Lahav, Hagar. “Post-Secular Jewish Feminist Theology? The View from Israel.” Journal of Modern Jewish Studies 14.3 (2015): 355-72.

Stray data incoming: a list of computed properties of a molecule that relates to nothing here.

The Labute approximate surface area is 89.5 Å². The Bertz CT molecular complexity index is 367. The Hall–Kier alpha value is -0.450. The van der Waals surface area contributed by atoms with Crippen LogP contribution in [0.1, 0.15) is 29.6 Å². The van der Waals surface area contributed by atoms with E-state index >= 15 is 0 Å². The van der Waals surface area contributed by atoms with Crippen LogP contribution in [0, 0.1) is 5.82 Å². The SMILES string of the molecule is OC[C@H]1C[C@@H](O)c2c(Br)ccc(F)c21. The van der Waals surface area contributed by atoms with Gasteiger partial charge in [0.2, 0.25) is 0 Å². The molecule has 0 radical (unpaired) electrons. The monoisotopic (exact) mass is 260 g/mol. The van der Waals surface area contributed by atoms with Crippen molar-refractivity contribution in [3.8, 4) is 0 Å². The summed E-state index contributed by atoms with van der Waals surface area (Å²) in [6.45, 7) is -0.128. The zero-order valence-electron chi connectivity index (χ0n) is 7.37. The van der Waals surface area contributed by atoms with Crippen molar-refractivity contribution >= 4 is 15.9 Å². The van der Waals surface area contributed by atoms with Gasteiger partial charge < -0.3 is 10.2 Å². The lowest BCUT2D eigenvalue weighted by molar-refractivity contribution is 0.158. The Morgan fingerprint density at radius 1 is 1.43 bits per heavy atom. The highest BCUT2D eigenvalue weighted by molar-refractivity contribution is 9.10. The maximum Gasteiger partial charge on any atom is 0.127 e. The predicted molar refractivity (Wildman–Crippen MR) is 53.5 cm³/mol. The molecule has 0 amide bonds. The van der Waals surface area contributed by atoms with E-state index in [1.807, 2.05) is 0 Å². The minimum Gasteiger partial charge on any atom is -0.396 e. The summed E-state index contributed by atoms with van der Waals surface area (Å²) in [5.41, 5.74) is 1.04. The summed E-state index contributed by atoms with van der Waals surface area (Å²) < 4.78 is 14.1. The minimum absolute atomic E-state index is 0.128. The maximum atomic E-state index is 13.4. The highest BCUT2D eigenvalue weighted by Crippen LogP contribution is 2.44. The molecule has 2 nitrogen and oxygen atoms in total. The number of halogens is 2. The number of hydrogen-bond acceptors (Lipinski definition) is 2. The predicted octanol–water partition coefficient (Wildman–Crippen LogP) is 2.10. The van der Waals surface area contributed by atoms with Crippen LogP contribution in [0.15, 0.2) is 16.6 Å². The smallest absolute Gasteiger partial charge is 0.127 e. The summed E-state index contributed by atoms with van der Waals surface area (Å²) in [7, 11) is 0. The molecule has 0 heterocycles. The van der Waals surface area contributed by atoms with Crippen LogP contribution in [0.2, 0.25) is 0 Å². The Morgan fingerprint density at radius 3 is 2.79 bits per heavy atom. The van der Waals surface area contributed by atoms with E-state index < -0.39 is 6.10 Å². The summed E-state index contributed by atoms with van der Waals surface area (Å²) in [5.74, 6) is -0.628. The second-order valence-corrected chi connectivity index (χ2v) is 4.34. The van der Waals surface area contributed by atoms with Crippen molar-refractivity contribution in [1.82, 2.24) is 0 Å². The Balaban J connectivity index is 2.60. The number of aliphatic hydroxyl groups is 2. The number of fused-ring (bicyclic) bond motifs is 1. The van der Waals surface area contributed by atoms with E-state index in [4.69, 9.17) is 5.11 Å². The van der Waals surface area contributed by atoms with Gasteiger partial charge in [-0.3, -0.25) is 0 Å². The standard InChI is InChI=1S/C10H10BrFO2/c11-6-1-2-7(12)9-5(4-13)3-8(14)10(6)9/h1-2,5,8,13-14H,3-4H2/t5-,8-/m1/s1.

About 25% of the Jewish population in Israel consists of “secular believers.” They self-identify as secular but also believe in God or some kind of higher/deeper power(s). Their identity conflicts with the conventional identification of secularism with atheism, as do post-secular theologies, whose theological ideas reject traditional religion while adopting concepts of faith. Western feminism proved especially conducive to the development of post-secular theology. This study addresses both Israeli Judaism and feminist theology from a post-secular perspective. It analyses two academic fields of discourse—feminist Jewish theology and feminism in Israel—to determine whether, how and why they are developing a Jewish post-secular feminist theology. The study reveals that such theologies are rare and suggests that discursive field structure limits their development.